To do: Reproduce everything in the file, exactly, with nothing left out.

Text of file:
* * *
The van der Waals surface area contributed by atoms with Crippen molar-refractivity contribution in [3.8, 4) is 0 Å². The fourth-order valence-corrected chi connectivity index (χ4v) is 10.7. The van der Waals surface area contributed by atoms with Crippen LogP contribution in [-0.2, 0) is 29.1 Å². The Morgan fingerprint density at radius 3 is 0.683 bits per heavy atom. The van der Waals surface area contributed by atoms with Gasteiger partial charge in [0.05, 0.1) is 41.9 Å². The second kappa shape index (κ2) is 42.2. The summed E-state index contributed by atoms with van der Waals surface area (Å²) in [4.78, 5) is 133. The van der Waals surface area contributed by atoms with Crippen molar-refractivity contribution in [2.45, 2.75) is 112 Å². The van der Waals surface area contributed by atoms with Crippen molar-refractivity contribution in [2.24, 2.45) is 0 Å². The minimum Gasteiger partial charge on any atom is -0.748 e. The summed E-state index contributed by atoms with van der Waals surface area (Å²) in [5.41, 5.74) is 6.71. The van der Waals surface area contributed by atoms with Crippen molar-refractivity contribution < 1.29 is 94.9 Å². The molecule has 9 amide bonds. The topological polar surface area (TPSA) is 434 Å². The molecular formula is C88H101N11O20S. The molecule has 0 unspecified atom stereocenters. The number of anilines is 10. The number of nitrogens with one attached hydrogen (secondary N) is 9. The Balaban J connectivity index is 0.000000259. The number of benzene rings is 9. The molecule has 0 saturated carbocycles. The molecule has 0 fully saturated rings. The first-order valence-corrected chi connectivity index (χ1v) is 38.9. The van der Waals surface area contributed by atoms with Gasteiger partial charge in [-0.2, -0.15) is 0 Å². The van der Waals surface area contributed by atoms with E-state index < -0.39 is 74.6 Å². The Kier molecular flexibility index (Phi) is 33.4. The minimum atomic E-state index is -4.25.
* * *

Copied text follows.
The van der Waals surface area contributed by atoms with Crippen molar-refractivity contribution in [3.8, 4) is 0 Å². The fourth-order valence-corrected chi connectivity index (χ4v) is 10.7. The van der Waals surface area contributed by atoms with Crippen LogP contribution in [-0.2, 0) is 29.1 Å². The Morgan fingerprint density at radius 3 is 0.683 bits per heavy atom. The van der Waals surface area contributed by atoms with Gasteiger partial charge in [0.05, 0.1) is 41.9 Å². The second kappa shape index (κ2) is 42.2. The summed E-state index contributed by atoms with van der Waals surface area (Å²) in [4.78, 5) is 133. The van der Waals surface area contributed by atoms with Crippen molar-refractivity contribution in [2.45, 2.75) is 112 Å². The van der Waals surface area contributed by atoms with Crippen molar-refractivity contribution in [2.24, 2.45) is 0 Å². The minimum Gasteiger partial charge on any atom is -0.748 e. The summed E-state index contributed by atoms with van der Waals surface area (Å²) in [5.41, 5.74) is 6.71. The van der Waals surface area contributed by atoms with Crippen molar-refractivity contribution < 1.29 is 94.9 Å². The molecule has 9 amide bonds. The topological polar surface area (TPSA) is 434 Å². The molecular formula is C88H101N11O20S. The molecule has 0 unspecified atom stereocenters. The number of anilines is 10. The number of nitrogens with one attached hydrogen (secondary N) is 9. The Balaban J connectivity index is 0.000000259. The number of benzene rings is 9. The molecule has 0 saturated carbocycles. The molecule has 0 fully saturated rings. The first-order valence-corrected chi connectivity index (χ1v) is 38.9. The van der Waals surface area contributed by atoms with Gasteiger partial charge in [-0.2, -0.15) is 0 Å². The van der Waals surface area contributed by atoms with E-state index < -0.39 is 74.6 Å². The Kier molecular flexibility index (Phi) is 33.4. The minimum atomic E-state index is -4.25.